Monday classes are cancelled!

Russell Carey, every Brown student’s favorite man, has come through yet again. Due to “severe winter weather,” Monday’s classes have been cancelled.

Only the Ratty will be open for dining and will be operating under normal hours, from 7:30 am to 7:30 pm. A citywide parking ban goes into effect at 10:00 am Monday morning.

Considering that the forecast only calls for between 3 and 6 inches, this could indicate that the University is getting soft on snow days after last year’s snowpocalype(s).

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Blogify: Kanye Samples

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With the release of Swish Waves next week, Blog decided to take a look back at some of our favorite Kanye samples. Drawing on almost every genre imaginable, Kanye’s samples—which serve all sorts of purposes, like providing a song’s backbone or providing a single lyric—may be even more diverse than his own discography. The subsequent playlist is as wacky and whimsical as the man himself.

If you want to follow along, check out The Verge‘s guide.


Fall Weekend changed to Indigenous People’s Day

On the afternoon of February 2, the faculty voted to change the name of the Monday of Fall Weekend to Indigenous People’s Day.

This vote came after months of controversy surrounding op-ed publications by the Brown Daily Herald. Resistance to these publications culminated in a die-in protest on the Main Green organized by Native Americans at Brown (NAB) in October of last semester. However, Floripa Olguin ’16, one of the coordinators of the die-in protest and a member of NAB was quick to point out that this vote was about far more than the Herald publications.

“The significance of a name speaks to the historical legacy of Brown,” she said. “Centering the dialogue on Indigenous People’s Day speaks to Brown’s ability to learn from the past and move into the future. A lot of people have criticized us by saying that we are trying to erase history, but I think we are trying to broaden [the campus’] view of that time in history.”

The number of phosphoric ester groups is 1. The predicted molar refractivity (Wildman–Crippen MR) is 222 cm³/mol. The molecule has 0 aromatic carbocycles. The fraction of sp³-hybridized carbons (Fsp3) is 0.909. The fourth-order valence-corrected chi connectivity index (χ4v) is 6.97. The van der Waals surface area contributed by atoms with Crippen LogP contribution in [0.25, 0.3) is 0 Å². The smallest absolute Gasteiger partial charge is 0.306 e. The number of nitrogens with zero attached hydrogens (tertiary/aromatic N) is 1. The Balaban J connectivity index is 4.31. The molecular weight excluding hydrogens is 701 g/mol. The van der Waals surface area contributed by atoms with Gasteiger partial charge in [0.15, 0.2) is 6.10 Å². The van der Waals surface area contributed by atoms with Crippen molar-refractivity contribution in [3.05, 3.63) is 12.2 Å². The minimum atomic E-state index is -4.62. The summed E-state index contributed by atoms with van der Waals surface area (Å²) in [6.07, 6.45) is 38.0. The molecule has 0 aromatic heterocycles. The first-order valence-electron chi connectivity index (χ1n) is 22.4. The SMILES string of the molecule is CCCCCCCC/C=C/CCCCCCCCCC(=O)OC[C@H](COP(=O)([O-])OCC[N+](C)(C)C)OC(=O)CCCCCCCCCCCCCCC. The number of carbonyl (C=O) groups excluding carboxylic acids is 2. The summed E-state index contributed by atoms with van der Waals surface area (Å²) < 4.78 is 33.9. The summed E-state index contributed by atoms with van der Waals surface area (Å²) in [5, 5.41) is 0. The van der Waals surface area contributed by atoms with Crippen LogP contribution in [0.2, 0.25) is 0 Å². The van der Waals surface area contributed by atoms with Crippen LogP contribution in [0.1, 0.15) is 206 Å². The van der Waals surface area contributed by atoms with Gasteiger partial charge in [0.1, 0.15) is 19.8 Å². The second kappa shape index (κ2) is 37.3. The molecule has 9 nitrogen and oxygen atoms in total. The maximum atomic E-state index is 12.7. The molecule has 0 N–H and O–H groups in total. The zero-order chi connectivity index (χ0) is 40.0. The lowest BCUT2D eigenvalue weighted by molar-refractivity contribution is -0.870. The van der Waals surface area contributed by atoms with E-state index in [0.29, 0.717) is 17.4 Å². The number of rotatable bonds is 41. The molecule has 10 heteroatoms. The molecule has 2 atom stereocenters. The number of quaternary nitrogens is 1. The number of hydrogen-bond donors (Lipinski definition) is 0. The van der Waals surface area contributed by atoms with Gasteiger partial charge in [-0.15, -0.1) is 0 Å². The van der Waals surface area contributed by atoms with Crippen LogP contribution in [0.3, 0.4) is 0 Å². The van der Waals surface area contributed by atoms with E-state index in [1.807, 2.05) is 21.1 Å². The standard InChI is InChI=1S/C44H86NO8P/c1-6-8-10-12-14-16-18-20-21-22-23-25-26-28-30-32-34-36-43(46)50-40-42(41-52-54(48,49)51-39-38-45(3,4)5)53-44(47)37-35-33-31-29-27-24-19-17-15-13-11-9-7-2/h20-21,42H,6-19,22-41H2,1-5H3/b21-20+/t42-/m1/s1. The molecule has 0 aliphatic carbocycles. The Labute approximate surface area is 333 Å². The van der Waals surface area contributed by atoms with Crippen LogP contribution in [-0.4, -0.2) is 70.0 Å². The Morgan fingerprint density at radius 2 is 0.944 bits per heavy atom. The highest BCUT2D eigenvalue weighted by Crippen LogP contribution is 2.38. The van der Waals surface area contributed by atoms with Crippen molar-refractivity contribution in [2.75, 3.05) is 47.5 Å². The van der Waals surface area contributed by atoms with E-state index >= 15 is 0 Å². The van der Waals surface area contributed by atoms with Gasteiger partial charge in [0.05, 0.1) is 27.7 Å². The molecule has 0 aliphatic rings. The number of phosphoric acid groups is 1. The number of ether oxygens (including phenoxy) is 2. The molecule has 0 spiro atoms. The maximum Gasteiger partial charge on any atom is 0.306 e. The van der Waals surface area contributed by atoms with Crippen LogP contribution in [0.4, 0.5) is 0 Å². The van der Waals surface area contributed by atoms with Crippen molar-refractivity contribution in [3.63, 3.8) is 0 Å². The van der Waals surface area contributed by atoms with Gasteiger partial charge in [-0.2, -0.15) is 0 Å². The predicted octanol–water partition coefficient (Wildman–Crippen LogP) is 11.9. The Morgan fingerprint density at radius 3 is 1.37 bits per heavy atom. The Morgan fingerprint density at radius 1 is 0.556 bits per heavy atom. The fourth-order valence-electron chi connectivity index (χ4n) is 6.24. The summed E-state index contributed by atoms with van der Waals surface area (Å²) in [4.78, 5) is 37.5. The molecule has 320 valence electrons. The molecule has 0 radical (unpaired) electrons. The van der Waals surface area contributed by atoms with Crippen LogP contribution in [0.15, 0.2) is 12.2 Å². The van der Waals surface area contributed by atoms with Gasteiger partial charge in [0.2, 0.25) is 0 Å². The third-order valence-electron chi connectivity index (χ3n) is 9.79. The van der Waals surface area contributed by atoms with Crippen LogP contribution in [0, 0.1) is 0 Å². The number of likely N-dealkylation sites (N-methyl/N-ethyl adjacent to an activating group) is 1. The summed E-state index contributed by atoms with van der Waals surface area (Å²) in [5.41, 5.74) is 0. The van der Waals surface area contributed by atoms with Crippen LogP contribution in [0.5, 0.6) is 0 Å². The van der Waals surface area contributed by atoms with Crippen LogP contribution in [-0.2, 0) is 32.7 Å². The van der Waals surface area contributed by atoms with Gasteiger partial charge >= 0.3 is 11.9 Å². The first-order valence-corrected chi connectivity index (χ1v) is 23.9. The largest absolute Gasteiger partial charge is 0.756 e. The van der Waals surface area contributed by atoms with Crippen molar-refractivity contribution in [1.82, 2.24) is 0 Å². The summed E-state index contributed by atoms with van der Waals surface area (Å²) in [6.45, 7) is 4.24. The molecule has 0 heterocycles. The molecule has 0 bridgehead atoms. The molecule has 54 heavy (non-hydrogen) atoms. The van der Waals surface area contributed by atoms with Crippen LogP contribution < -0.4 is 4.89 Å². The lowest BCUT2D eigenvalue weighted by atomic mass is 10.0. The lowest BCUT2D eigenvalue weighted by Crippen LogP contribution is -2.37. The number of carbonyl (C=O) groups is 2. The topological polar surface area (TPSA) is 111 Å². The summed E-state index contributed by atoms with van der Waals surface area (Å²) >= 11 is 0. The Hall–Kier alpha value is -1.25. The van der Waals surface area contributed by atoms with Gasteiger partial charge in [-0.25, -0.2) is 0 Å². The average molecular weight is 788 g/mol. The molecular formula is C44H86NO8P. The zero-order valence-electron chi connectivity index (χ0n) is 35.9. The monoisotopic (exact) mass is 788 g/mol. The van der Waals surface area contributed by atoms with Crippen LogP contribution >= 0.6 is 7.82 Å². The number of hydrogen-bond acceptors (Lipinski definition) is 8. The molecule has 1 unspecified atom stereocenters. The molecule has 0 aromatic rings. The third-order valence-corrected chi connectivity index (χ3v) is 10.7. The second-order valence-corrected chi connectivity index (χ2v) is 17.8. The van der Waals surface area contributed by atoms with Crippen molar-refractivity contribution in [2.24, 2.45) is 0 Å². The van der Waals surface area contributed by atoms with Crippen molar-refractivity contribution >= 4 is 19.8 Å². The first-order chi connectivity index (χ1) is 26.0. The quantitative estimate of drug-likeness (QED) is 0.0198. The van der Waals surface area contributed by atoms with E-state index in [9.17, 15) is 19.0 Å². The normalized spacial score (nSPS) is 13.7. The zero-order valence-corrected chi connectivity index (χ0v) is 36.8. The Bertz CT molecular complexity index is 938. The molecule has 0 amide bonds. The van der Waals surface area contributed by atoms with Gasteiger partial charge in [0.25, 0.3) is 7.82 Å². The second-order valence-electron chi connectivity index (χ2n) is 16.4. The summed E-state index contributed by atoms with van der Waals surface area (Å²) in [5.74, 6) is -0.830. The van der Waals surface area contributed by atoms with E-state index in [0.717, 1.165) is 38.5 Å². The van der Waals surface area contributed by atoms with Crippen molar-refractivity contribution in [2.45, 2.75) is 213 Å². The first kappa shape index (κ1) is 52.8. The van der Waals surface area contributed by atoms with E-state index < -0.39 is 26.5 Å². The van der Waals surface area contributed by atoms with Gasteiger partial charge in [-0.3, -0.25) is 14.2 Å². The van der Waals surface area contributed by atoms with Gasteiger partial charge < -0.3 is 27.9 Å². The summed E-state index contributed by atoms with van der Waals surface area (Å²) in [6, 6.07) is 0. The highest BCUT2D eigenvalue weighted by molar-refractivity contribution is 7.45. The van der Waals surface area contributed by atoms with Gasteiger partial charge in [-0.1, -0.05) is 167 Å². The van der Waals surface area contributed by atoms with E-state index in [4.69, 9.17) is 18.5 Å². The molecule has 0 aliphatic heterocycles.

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What we’re reading

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February is Black History Month. The New York Times is commemorating lesser known aspects of American Black history through their column “Unpublished Black History.” It is to be updated daily until March and will feature never before seen photos from the Times archives.

It’s a busy week in politics as the Iowa caucus takes place tonight, followed by the New Hampshire primary a week from today. Politico looked at the political consequences of America’s electoral process placing so much emphasis on early primary states in “How Iowa Hijacked Our Democracy,” while the New York Times editorial board outlined the importance of Iowa’s results in “The Cornfield Crucible.”

Meanwhile, Slate tried to uncover why math whiz Nate Silver, who started the statistics-driven FiveThirtyEight, was so wrong when he predicted Trump didn’t have a shot in the GOP primary. On a lighter note, check out Bernie Sanders singing “This Land Is Your Land” with Vampire Weekend at an Iowa rally.